Day 275: What's In A Contest?
Let’s talk screenplay contests. Are they worth the cost of entry, and what can they actually do to help you should you win? Well, that’s the $64,000 question, and the answer can depend upon who you talk to and which contest you enter. And there are plenty of contests to enter. An entire cottage industry has developed catering specifically to the aspiring screenwriter with promises of cash awards and development deals. But the brutal fact is most award-winning screenplays never advance further than the contest into which they were entered. So why enter? Access.
The primary reward for winning a larger, legitimate contest is the access it provides to the industry. That 1st place script can open doors that would normally remain locked. Even if a script doesn’t win the top award, a top 10 script in a major contest can bring attention to the screenwriter, and in this business what an aspiring screenwriter needs is attention. The chances of your script actually getting produced, even the 1st place finisher, is small. But that open door may get you an assignment, the chance to pitch another project or possibly representation. As a bonus, you might also receive a small cash award and a copy of Final Draft, which you probably already own.
Now somebody always wants to point out the exceptions like Evan Daugherty who won the Script Pipeline contest with his script Shrapnel that was produced as the film Killing Season. Mr. Daugherty went on to write and sell his spec screenplay Snow White and the Huntsman. He has since written the scripts for Divergent and Teenage Mutant Ninja Turtles. It’s interesting to note, however, that his retelling of Snow White was produced before his award-winning script for Killing Season.
And for every Evan Daugherty there are literally hundreds of screenplay contest winners who never see anything more than a certificate to hang above their computer. Take, for instance, Kimi Howl Lee. Ms Lee won last year’s Blue Cat contest for her screenplay Mouth, but the script has yet to find a home. That’s not to say it won’t eventually get produced – these things take time – but as of right now, she hasn’t had a single script produced despite being a highly praised writer and an award-winner to boot. She has, however, secured representation with Industry and is actively sending a number scripts around town.
To further drive home the point, a writer in one of my online forums is constantly mentioning the fact that he was won something like 34 script contests with just a handful of scripts, but not one of those scripts has been picked up, let alone received a greenlight. While the continual reminders of his achievements can be annoying, he is obviously doing something right in his writing to garner so many accolades from so many different readers. And yet he hasn’t been able to sell one of those scripts. But those wins have gotten him noticed. It’s probably just a matter of time before he sells one of his scripts or receives an assignment.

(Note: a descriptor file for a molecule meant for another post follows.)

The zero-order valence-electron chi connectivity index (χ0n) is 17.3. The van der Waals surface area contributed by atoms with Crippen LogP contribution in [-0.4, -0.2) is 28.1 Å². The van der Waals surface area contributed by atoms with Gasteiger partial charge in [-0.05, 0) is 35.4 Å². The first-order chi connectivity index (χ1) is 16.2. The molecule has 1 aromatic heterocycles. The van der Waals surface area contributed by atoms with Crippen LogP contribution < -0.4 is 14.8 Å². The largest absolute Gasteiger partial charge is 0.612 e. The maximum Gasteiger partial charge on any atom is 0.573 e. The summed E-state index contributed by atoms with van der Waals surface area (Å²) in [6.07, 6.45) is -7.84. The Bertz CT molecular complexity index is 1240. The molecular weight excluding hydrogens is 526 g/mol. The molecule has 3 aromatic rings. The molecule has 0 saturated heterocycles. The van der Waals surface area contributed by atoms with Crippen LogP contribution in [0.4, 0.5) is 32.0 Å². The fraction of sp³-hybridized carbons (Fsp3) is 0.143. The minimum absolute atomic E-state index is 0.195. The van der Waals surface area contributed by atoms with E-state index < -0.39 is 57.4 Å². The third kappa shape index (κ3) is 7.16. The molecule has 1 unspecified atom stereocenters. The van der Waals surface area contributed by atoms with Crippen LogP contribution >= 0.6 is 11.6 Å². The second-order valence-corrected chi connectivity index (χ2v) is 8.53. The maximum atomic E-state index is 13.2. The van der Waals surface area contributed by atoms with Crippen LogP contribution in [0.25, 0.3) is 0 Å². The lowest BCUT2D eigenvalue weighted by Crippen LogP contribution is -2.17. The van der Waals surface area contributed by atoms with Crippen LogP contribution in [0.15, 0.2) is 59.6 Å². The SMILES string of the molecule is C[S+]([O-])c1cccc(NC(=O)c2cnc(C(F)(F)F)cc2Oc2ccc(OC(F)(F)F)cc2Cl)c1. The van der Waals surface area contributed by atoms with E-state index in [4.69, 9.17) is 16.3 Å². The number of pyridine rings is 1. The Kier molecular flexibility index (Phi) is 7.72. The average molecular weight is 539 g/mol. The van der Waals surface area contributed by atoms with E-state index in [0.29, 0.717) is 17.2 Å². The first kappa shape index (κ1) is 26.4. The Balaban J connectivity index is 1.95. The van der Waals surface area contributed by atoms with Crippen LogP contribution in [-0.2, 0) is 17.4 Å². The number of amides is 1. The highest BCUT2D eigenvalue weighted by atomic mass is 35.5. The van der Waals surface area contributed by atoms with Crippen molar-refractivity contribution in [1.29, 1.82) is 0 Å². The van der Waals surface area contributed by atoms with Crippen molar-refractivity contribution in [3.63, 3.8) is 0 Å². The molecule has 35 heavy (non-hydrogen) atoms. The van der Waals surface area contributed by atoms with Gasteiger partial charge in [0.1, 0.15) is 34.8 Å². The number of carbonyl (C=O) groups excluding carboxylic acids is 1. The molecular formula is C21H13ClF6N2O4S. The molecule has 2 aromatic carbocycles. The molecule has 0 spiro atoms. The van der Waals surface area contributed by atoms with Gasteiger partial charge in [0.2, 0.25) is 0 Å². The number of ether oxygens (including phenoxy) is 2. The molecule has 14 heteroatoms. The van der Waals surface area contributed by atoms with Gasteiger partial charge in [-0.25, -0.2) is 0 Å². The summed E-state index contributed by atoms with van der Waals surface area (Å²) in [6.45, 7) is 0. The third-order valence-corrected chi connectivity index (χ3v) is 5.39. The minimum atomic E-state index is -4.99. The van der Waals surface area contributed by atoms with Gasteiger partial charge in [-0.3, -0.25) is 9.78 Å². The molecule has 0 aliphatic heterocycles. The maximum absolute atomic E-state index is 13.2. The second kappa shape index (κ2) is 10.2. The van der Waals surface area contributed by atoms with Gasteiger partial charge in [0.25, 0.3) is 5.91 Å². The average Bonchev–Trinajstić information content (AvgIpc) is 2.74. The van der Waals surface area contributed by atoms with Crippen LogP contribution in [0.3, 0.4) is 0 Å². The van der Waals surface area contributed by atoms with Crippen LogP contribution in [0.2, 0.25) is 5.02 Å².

But it’s a little trickier than just winning a contest; you have to win the right contest. Many of the competitions out there, though they may be legitimate, are simply too low on the prestige scale to be of consequence beyond an ego boost. And then there are the less-than-legitimate contests that really only exist to take your money. A quick Google search will bring up pages of them with the legitimate contests sprinkled in between.
So how do you tell the legitimate from the illegitimate? A big telltale sign is how many contests they run. If an organization sponsors monthly contests spread over a number of genres, it’s probably a money-grabbing scheme. Ten winners a month in each of ten different categories is a factory gig where the factory’s primary purpose is to print money. By giving so many “awards” they dilute their cachet to the point that a win is essentially worthless. If it’s a contest you’ve never heard of before, say the Truxton Screenwriting Contest, no one else has probably heard of it either. That’s not to say a win would not be legitimate, but if it doesn’t advance your career, you’ve just thrown your money away.